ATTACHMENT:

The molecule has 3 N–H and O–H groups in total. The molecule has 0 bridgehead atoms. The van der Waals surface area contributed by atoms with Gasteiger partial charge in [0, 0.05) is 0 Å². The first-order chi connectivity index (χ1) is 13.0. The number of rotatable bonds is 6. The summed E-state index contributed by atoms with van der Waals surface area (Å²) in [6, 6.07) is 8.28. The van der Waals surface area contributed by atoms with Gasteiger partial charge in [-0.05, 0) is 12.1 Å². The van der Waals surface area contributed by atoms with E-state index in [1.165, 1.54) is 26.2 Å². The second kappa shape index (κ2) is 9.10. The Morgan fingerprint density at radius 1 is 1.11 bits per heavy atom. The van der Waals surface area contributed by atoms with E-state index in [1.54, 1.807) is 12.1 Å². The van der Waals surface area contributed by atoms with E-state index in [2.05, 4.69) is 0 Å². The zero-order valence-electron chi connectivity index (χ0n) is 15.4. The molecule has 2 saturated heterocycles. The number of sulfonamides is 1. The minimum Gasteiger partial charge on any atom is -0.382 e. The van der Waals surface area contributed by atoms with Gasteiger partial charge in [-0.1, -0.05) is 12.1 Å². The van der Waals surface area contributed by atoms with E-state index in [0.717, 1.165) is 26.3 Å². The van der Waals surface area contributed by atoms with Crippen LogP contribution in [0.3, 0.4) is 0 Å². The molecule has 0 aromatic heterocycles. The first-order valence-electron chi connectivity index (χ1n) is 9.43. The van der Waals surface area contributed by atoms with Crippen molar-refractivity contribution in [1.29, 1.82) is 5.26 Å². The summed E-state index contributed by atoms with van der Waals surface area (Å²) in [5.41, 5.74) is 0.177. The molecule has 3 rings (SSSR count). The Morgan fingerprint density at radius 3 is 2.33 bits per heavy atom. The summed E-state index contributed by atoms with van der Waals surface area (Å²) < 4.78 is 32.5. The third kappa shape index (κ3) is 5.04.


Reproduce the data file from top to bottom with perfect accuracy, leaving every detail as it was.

The molecule has 3 N–H and O–H groups in total. The molecule has 0 bridgehead atoms. The van der Waals surface area contributed by atoms with Gasteiger partial charge in [0, 0.05) is 0 Å². The first-order chi connectivity index (χ1) is 13.0. The number of rotatable bonds is 6. The summed E-state index contributed by atoms with van der Waals surface area (Å²) in [6, 6.07) is 8.28. The van der Waals surface area contributed by atoms with Gasteiger partial charge in [-0.05, 0) is 12.1 Å². The van der Waals surface area contributed by atoms with E-state index in [1.165, 1.54) is 26.2 Å². The second kappa shape index (κ2) is 9.10. The Morgan fingerprint density at radius 1 is 1.11 bits per heavy atom. The van der Waals surface area contributed by atoms with E-state index in [1.54, 1.807) is 12.1 Å². The van der Waals surface area contributed by atoms with E-state index in [2.05, 4.69) is 0 Å². The zero-order valence-electron chi connectivity index (χ0n) is 15.4. The molecule has 2 saturated heterocycles. The number of sulfonamides is 1. The minimum Gasteiger partial charge on any atom is -0.382 e. The van der Waals surface area contributed by atoms with Gasteiger partial charge in [-0.1, -0.05) is 12.1 Å². The van der Waals surface area contributed by atoms with E-state index in [0.717, 1.165) is 26.3 Å². The van der Waals surface area contributed by atoms with Crippen LogP contribution in [0.3, 0.4) is 0 Å². The molecule has 0 aromatic heterocycles. The first-order valence-electron chi connectivity index (χ1n) is 9.43. The van der Waals surface area contributed by atoms with Crippen molar-refractivity contribution in [1.29, 1.82) is 5.26 Å². The summed E-state index contributed by atoms with van der Waals surface area (Å²) in [5.41, 5.74) is 0.177. The molecule has 3 rings (SSSR count). The Morgan fingerprint density at radius 3 is 2.33 bits per heavy atom. The summed E-state index contributed by atoms with van der Waals surface area (Å²) < 4.78 is 32.5. The third kappa shape index (κ3) is 5.04.